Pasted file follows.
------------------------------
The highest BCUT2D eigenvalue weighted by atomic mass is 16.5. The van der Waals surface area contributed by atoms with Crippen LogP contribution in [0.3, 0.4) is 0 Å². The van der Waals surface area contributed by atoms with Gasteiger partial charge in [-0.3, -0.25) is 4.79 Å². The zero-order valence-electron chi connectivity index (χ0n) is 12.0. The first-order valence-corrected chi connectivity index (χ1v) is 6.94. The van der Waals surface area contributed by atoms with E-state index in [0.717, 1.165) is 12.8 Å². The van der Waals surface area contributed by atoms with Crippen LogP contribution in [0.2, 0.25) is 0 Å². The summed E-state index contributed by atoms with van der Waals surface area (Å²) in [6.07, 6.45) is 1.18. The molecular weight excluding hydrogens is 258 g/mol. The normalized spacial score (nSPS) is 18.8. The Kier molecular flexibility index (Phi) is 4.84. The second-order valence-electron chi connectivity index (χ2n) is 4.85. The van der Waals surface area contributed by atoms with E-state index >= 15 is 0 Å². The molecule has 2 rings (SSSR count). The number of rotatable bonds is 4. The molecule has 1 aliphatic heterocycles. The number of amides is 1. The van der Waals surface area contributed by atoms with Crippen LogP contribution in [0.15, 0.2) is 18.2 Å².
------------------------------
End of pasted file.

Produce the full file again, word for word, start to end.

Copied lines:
The highest BCUT2D eigenvalue weighted by atomic mass is 16.5. The van der Waals surface area contributed by atoms with Crippen LogP contribution in [0.3, 0.4) is 0 Å². The van der Waals surface area contributed by atoms with Gasteiger partial charge in [-0.3, -0.25) is 4.79 Å². The zero-order valence-electron chi connectivity index (χ0n) is 12.0. The first-order valence-corrected chi connectivity index (χ1v) is 6.94. The van der Waals surface area contributed by atoms with E-state index in [0.717, 1.165) is 12.8 Å². The van der Waals surface area contributed by atoms with Crippen LogP contribution in [0.2, 0.25) is 0 Å². The summed E-state index contributed by atoms with van der Waals surface area (Å²) in [6.07, 6.45) is 1.18. The molecular weight excluding hydrogens is 258 g/mol. The normalized spacial score (nSPS) is 18.8. The Kier molecular flexibility index (Phi) is 4.84. The second-order valence-electron chi connectivity index (χ2n) is 4.85. The van der Waals surface area contributed by atoms with E-state index >= 15 is 0 Å². The molecule has 2 rings (SSSR count). The number of rotatable bonds is 4. The molecule has 1 aliphatic heterocycles. The number of amides is 1. The van der Waals surface area contributed by atoms with Crippen LogP contribution in [0.15, 0.2) is 18.2 Å².